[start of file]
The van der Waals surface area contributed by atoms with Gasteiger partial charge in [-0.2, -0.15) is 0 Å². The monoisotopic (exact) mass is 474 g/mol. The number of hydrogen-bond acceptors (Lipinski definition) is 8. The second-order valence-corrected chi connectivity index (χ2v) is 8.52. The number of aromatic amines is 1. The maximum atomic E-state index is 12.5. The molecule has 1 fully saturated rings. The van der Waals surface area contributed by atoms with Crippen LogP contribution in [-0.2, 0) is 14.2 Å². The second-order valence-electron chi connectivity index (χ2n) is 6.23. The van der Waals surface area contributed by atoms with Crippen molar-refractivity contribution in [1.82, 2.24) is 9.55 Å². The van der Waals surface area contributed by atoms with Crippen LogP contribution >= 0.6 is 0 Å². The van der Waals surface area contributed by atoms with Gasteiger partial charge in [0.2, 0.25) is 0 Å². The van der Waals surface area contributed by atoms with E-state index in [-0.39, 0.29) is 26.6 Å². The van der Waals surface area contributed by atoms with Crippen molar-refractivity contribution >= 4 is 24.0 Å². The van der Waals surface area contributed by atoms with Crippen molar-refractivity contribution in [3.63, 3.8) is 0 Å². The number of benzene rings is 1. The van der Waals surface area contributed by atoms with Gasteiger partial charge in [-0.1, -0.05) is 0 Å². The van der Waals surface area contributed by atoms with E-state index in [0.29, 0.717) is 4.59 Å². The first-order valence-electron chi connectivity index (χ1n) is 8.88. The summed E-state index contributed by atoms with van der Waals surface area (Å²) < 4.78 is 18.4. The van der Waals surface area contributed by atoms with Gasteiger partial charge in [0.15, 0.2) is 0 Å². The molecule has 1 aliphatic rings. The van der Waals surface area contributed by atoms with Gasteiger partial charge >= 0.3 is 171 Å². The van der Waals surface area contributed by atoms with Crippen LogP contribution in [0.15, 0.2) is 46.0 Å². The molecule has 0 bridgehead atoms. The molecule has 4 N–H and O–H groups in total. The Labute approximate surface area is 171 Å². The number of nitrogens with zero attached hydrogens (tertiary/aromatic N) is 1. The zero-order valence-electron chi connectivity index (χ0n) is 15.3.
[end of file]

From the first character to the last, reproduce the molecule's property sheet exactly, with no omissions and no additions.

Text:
The van der Waals surface area contributed by atoms with Gasteiger partial charge in [-0.2, -0.15) is 0 Å². The monoisotopic (exact) mass is 474 g/mol. The number of hydrogen-bond acceptors (Lipinski definition) is 8. The second-order valence-corrected chi connectivity index (χ2v) is 8.52. The number of aromatic amines is 1. The maximum atomic E-state index is 12.5. The molecule has 1 fully saturated rings. The van der Waals surface area contributed by atoms with Crippen LogP contribution in [-0.2, 0) is 14.2 Å². The second-order valence-electron chi connectivity index (χ2n) is 6.23. The van der Waals surface area contributed by atoms with Crippen molar-refractivity contribution in [1.82, 2.24) is 9.55 Å². The van der Waals surface area contributed by atoms with Crippen LogP contribution >= 0.6 is 0 Å². The van der Waals surface area contributed by atoms with Gasteiger partial charge in [0.2, 0.25) is 0 Å². The van der Waals surface area contributed by atoms with E-state index in [-0.39, 0.29) is 26.6 Å². The van der Waals surface area contributed by atoms with Crippen molar-refractivity contribution >= 4 is 24.0 Å². The van der Waals surface area contributed by atoms with Crippen molar-refractivity contribution in [3.63, 3.8) is 0 Å². The number of benzene rings is 1. The van der Waals surface area contributed by atoms with Gasteiger partial charge in [-0.1, -0.05) is 0 Å². The van der Waals surface area contributed by atoms with E-state index in [0.29, 0.717) is 4.59 Å². The first-order valence-electron chi connectivity index (χ1n) is 8.88. The summed E-state index contributed by atoms with van der Waals surface area (Å²) < 4.78 is 18.4. The van der Waals surface area contributed by atoms with Gasteiger partial charge in [0.15, 0.2) is 0 Å². The molecule has 1 aliphatic rings. The van der Waals surface area contributed by atoms with Gasteiger partial charge >= 0.3 is 171 Å². The van der Waals surface area contributed by atoms with Crippen LogP contribution in [0.15, 0.2) is 46.0 Å². The molecule has 0 bridgehead atoms. The molecule has 4 N–H and O–H groups in total. The Labute approximate surface area is 171 Å². The number of nitrogens with zero attached hydrogens (tertiary/aromatic N) is 1. The zero-order valence-electron chi connectivity index (χ0n) is 15.3.